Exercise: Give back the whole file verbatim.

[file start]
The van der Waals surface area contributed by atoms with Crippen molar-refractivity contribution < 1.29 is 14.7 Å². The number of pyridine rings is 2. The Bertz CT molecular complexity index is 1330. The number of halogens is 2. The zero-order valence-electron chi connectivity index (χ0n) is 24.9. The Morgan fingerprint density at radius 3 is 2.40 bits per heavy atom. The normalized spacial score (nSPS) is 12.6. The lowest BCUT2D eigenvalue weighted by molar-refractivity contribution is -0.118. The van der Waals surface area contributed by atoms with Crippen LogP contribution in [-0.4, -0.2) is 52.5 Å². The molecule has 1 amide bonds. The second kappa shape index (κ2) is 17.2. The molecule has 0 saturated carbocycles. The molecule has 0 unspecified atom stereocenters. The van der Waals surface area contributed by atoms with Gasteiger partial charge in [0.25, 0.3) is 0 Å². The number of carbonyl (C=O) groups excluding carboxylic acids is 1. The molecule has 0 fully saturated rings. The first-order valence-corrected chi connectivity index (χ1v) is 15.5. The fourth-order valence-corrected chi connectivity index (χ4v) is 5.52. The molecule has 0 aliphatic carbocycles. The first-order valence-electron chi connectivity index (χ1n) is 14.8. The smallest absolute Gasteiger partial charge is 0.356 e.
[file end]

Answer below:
The van der Waals surface area contributed by atoms with Crippen molar-refractivity contribution < 1.29 is 14.7 Å². The number of pyridine rings is 2. The Bertz CT molecular complexity index is 1330. The number of halogens is 2. The zero-order valence-electron chi connectivity index (χ0n) is 24.9. The Morgan fingerprint density at radius 3 is 2.40 bits per heavy atom. The normalized spacial score (nSPS) is 12.6. The lowest BCUT2D eigenvalue weighted by molar-refractivity contribution is -0.118. The van der Waals surface area contributed by atoms with Crippen LogP contribution in [-0.4, -0.2) is 52.5 Å². The molecule has 1 amide bonds. The second kappa shape index (κ2) is 17.2. The molecule has 0 saturated carbocycles. The molecule has 0 unspecified atom stereocenters. The van der Waals surface area contributed by atoms with Gasteiger partial charge in [0.25, 0.3) is 0 Å². The number of carbonyl (C=O) groups excluding carboxylic acids is 1. The molecule has 0 fully saturated rings. The first-order valence-corrected chi connectivity index (χ1v) is 15.5. The fourth-order valence-corrected chi connectivity index (χ4v) is 5.52. The molecule has 0 aliphatic carbocycles. The first-order valence-electron chi connectivity index (χ1n) is 14.8. The smallest absolute Gasteiger partial charge is 0.356 e.